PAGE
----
Exploring the biological dimension to pedogenesis with emphasis on the ecosystems, soils and landscapes of southwestern Australia

Bill Verboom, John Pate

    Research output: Contribution to journalLetter

    17 Citations (Scopus)

    Abstract

    This review collates and discusses an ever increasing body of evidence indicating that biota from across the world have contributed proactively towards engineering of specific pedogenetic events, and have done so from the most primitive ecosystems of the Precambrian onwards. We consider particularly modern counterparts, including podzols and mollisols and especially oligotrophic ecosystems of semi-arid, temperate Australia. In the latter setting, outcomes generated by relevant biota include widespread development of various lateritic imprints associated with cluster-root bearing species and the equally prevalent generation of highly characteristic clay platforms in the lateral root catchments of eucalypts. These, alongside other minor modifications of soil profiles such as formation of biopores and generation of hydrophobicity, fall generally within our all-embracing "Phytotarium Concept". This envisages that specific plant players and accompanying microbiota create niches in which maximal access to limiting resources of water and nutrients is mediated. Experimental studies of mechanisms involved in the better known of these cases are described and short- and long-term effects on stability of soils and diversity of natural ecosystems examined in a range of geographical situations. Special sections of the review deal with relationships within and between competing phytotaria of different type in past and contemporary settings, and with the principal effects evident where erosive forces rejuvenate landscapes and sponsor emergence and spread of new classes of phytotaria. Final comments stress, among other issues, the need for further research on feedbacks between macro fauna and flora and the plethora of microorganisms which directly or indirectly shape a pedogenetic scenario. © 2012.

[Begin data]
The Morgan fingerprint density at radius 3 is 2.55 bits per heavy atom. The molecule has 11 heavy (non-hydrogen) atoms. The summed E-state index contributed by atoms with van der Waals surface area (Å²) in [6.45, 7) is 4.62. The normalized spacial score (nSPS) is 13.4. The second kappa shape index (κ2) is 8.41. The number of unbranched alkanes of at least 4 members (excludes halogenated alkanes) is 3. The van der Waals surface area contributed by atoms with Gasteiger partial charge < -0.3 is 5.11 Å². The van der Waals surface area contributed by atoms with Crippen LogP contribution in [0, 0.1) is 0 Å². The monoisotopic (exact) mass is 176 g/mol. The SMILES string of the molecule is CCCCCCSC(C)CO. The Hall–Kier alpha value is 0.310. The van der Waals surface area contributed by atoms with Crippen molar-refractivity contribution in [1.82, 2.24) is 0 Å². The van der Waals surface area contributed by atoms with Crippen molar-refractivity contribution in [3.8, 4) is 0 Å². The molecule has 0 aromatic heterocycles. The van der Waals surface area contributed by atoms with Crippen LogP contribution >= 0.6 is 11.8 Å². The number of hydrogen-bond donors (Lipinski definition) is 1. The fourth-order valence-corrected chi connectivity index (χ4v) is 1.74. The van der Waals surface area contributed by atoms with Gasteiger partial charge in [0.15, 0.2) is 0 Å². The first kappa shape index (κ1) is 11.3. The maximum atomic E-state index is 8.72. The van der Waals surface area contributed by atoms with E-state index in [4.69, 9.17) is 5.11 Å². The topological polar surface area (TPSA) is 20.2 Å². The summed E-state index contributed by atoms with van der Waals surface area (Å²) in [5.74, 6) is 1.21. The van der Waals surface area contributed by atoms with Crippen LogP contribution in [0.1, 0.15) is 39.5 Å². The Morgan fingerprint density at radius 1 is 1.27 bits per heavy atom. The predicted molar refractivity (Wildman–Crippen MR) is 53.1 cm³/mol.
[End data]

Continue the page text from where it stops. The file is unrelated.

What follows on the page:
Original languageEnglish
    Pages (from-to)154-183
    JournalGeoderma
    Volume211-212
    DOIs
    Publication statusPublished - 2013

    Fingerprint

    soil ecosystem
    pedogenesis
    soil formation
    ecosystems
    ecosystem
    biota
    Mollisol
    Mollisols
    Podzol
    organisms
    hydrophobicity
    water resources
    soil profiles
    soil profile
    long term effects
    niche
    Precambrian
    engineering
    niches
    flora

    Cite this

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    abstract = "This review collates and discusses an ever increasing body of evidence indicating that biota from across the world have contributed proactively towards engineering of specific pedogenetic events, and have done so from the most primitive ecosystems of the Precambrian onwards. We consider particularly modern counterparts, including podzols and mollisols and especially oligotrophic ecosystems of semi-arid, temperate Australia. In the latter setting, outcomes generated by relevant biota include widespread development of various lateritic imprints associated with cluster-root bearing species and the equally prevalent generation of highly characteristic clay platforms in the lateral root catchments of eucalypts. These, alongside other minor modifications of soil profiles such as formation of biopores and generation of hydrophobicity, fall generally within our all-embracing {"}Phytotarium Concept{"}. This envisages that specific plant players and accompanying microbiota create niches in which maximal access to limiting resources of water and nutrients is mediated. Experimental studies of mechanisms involved in the better known of these cases are described and short- and long-term effects on stability of soils and diversity of natural ecosystems examined in a range of geographical situations. Special sections of the review deal with relationships within and between competing phytotaria of different type in past and contemporary settings, and with the principal effects evident where erosive forces rejuvenate landscapes and sponsor emergence and spread of new classes of phytotaria. Final comments stress, among other issues, the need for further research on feedbacks between macro fauna and flora and the plethora of microorganisms which directly or indirectly shape a pedogenetic scenario. {\circledC} 2012.",
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    Exploring the biological dimension to pedogenesis with emphasis on the ecosystems, soils and landscapes of southwestern Australia. / Verboom, Bill; Pate, John.

    In: Geoderma, Vol. 211-212, 2013, p. 154-183.

    Research output: Contribution to journalLetter

    TY - JOUR

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    AU - Pate, John

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